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on August 21, 2009
Having tried any number of wimpy french fry cutters, I finally bit the bullet (premium pricing) and ordered this one.

It is the bomb.

When I opened the box, I was stunned at the durability promised by the quality of the components. The cast iron parts (lever arm, feet and frame) are covered with a nice soft green finish so thick that I can't tell whether it's a really good powder coating or baked enamel. Most important, the cutter heads and their heavy metal frames are strong enough to cut yams with no sign of flexing that might otherwise threaten a broken frame. However, yams may mush up before they will pass through the cutter. I wound up with one yam that yielded only two-inch-long shoestrings, even when I used a series of full-body presses on the armature in trying to force the yam through. Better to use a mandoline and/or a chef's knife for yam fries, I've concluded.

But never fear: potatoes work fine in the Weston, particularly if you've left Russet spuds in a cool dark place for a month or two before cutting. That way, some of their starch will convert into sugars that will make your fries tastier and crisper.

Cutter heads are a snap to change, using three hand turned wing-nuts. The pusher head can be replaced by undoing two large and relatively accessible Phillips-head screws. Another great feature is the availability of important optional accessories, like different size cutter heads and huge suction cups that attach to all four feet for a great grip on granite counter tops. These suckers are even made of a green rubber that matches the color of the frame.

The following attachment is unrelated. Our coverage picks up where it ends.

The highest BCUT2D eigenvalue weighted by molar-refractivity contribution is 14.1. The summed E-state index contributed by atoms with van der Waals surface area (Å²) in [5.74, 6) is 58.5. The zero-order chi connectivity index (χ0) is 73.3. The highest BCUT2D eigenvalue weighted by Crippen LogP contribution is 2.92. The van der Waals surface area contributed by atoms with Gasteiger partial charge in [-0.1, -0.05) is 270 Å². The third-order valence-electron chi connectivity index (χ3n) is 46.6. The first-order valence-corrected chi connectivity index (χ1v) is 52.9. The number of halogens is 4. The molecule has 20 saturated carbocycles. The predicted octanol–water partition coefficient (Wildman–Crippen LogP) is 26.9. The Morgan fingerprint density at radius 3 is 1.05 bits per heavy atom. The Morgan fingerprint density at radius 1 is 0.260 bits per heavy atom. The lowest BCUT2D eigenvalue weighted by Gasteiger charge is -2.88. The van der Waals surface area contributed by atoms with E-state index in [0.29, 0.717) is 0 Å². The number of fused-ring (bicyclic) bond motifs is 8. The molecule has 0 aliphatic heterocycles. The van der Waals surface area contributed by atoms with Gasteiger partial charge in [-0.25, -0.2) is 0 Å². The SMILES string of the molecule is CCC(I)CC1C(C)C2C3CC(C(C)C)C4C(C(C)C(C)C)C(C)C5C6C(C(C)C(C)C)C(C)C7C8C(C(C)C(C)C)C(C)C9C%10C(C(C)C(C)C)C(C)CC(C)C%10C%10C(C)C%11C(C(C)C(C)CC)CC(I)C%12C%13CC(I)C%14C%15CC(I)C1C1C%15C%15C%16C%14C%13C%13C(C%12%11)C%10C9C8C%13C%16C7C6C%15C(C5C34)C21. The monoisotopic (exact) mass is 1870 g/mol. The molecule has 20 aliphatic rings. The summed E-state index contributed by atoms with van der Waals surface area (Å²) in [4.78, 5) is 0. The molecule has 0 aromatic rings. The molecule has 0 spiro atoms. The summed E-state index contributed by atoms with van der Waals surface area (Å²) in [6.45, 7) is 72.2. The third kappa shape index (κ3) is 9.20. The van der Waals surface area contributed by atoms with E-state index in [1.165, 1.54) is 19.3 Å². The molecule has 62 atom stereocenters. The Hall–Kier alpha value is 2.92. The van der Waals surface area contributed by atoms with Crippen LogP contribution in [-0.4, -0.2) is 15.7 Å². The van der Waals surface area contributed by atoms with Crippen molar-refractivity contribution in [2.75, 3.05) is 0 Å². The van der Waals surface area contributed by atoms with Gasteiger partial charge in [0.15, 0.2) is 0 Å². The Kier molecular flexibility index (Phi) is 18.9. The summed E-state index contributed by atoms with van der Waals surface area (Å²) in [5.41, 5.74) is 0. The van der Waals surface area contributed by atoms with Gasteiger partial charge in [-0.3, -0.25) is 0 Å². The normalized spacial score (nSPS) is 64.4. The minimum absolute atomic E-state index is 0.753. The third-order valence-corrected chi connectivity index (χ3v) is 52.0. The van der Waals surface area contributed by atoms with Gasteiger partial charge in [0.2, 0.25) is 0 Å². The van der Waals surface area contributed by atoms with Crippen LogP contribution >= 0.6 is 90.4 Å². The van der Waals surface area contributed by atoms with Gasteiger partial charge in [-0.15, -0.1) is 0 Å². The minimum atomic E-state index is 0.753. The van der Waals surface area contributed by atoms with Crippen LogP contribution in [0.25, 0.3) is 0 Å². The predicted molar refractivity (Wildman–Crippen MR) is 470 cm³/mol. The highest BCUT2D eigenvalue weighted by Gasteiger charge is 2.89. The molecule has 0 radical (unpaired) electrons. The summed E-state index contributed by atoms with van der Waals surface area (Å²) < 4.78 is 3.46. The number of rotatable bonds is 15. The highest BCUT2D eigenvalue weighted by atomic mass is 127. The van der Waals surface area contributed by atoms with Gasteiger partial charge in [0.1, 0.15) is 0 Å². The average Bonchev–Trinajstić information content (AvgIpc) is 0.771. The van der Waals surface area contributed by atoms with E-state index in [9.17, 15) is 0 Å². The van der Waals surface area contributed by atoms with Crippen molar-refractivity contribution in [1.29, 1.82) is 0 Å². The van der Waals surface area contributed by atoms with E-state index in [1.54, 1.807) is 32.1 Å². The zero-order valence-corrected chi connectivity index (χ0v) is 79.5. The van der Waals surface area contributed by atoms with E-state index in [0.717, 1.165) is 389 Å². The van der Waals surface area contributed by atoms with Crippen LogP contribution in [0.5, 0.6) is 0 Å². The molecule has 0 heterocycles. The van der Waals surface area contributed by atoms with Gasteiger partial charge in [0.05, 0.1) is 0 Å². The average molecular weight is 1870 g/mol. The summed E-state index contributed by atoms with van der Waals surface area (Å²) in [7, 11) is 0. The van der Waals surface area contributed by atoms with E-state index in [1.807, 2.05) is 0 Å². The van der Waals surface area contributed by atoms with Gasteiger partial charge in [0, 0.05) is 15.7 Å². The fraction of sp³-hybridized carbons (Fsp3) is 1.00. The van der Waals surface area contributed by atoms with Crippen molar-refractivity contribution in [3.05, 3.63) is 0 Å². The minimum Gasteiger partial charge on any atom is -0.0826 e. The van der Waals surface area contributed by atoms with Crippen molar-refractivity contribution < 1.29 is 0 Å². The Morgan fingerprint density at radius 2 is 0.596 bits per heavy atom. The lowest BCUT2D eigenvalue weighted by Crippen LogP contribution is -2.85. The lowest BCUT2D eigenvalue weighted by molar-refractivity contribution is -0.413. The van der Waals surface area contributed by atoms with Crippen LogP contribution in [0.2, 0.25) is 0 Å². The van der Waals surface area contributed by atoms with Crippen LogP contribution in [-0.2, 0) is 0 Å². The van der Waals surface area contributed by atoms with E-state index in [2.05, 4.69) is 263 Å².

Nobody's perfect, nor is this product. The suction cup feet are attached by poking protruding bolts through the feet of the cutter and screwing on their locknuts. Trouble is, the bolts I got were too short to rise above the holes in the feet. I solved that one by shaving an eighth of an inch disk off of the top of each suction cup using a paring knife, to make the bolt protrude far enough for the nut to "grab."

Other problems were a bit more vexing. The two screws that held the pusher plate to my machine were tightened to the point where the thick lockwashers behind them had totally flattened out. These folks must have gorillas working on their assembly line. It took a brace and bit to loosen the screws to the point where I could remove them and replace the pusher head. Also, proper assembly of the unit called for the use of a couple of wrenches to properly tighten the bolts holding the armature in place.

Big deal. This product is a joy to use, really does work splendidly with spuds up to six inches long, is easy to operate and clean up when done. If you can afford it, accept no substitutes.
1616 comments|204 people found this helpful. Was this review helpful to you?YesNoReport abuse
on November 29, 2009